Ofsted’s hijab proposal echoes Trojan Horse paranoia
Categories: Latest News
Tuesday November 21 2017
Head of Ofsted Amanda Spielman has announced that inspectors will be allowed to question primary school girls who wear a hijab, The Guardian reports.
The decision came after concerns that the wearing of a hijab by girls as young as four or five “could be interpreted as sexualisation”. In explaining her decision, Spielman adjudged that “inspectors will talk to girls who wear such garments to ascertain why they do so in the school”, and urged “any parent or member of the public who has a concern about fundamentalist groups influencing school policy, or breaching equality law to make a complaint to the school”.
Ofsted’s decision is yet another result of an increasing concern over British Muslims in schools. Following the Trojan Horse affair, which brought the Department for Education and Ofsted to require schools to teach and reflect fundamental British values, the new attack on the hijab shows that there is still a strong suspicion and fear of Muslims in British society.
Indeed, there is an unfortunate high number of apparent issues with Ofsted’s decision to interrogate young girls who wear a hijab, many of which do sadly echo Michael Gove’s Trojan Horse paranoia.
For example, Spielman’s comments clearly indicate that the hijab – the piece of garment that covers the head of women who conform to a certain standard of modesty – is still associated with fundamentalism and extremist tendencies. However, as the hijab is no more a symbol of extremism than the crucifix, the skull cap or the turban, one should indeed wonder whether Spielman’s decision ought to be framed within a wider attempt to malign practicing Muslims and to marginalise them from British public life.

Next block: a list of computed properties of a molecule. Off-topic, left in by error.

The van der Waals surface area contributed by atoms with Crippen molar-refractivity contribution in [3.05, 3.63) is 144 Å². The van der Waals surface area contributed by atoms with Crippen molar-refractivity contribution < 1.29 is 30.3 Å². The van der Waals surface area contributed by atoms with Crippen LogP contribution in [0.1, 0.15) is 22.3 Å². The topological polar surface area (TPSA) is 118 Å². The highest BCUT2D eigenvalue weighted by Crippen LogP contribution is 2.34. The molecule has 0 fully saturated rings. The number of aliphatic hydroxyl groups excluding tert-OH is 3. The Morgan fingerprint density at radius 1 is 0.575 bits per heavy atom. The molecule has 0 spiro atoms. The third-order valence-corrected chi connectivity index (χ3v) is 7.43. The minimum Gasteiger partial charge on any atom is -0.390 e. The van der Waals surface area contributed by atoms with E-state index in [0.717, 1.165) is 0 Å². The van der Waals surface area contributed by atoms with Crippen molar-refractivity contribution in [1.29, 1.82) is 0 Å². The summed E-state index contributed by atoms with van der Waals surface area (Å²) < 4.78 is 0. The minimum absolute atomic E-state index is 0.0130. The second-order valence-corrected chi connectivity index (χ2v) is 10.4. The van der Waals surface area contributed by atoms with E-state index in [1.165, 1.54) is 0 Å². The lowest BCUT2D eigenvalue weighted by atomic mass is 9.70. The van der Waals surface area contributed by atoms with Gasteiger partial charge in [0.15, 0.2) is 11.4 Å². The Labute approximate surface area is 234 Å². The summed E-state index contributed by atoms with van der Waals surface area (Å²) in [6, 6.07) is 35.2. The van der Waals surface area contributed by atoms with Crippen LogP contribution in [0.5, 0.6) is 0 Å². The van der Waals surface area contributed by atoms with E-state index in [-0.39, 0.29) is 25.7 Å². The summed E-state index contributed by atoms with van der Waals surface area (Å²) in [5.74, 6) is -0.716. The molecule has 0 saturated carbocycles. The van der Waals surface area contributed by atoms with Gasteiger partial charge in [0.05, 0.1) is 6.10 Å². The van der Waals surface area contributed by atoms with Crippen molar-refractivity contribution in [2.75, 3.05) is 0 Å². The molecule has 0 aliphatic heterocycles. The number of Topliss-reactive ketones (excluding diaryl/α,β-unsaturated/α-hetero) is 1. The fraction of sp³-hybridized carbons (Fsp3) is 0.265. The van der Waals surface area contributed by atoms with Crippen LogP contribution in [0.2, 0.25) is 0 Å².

Similarly, it is disheartening that the wearing of the hijab is still seen as a breach of the thus far ill-defined “British values”. Muslim women make invaluable contributions to British society, and are able to do so regardless of the garments they choose to wear. The suggestion that the hijab falls outside the realm of British values is as dangerous as it is offensive to the thousands of hard-working Muslim women populating the country and contributing to the thriving life of British society.
It is also significant that Ofsted itself lists “individual liberties” and “mutual respect for and tolerance of those with different faiths and beliefs” as British values, yet this decision seems to be breaching the very code Ofsted seeks to implement.
Furthermore, there is a significant issue with the formulation of Spielman’s recommendation. Indeed, as it was reported that Spielman met campaigners against the hijab in schools – such as Amina Lone, co-director of the Social Action and Research Foundation – it is crucial that more questions are asked about who else exactly was involved in the formulation of Spielman’s recommendation.
Considering the heterogeneity of British Muslims, and the different values, faiths and experiences they carry, it is crucial that a far broader range of perspectives is taken into account when making a decision on such a complex issue.
There are further dimensions to Ofsted’s decisions, which span from inalienable rights to parental choices.
The right to wear religious clothes is protected by the Human Rights Act 1998, which guarantees freedom of thought belief and religion. The wearing of a hijab, or of a Christian cross, or of a Jewish Kippah, is thus encapsulated in the fundamental right to freedom of religious expression, a cornerstone of our democracy and of our global effort to uphold the rights of every individual.
In addition, echoing Prime Minister Theresa May’s comment that “what a woman wears is a woman’s choice”, the right of a woman to never be coerced into wearing any piece of clothing, whether that being something that covers them or that conversely exposes them, should never be questioned.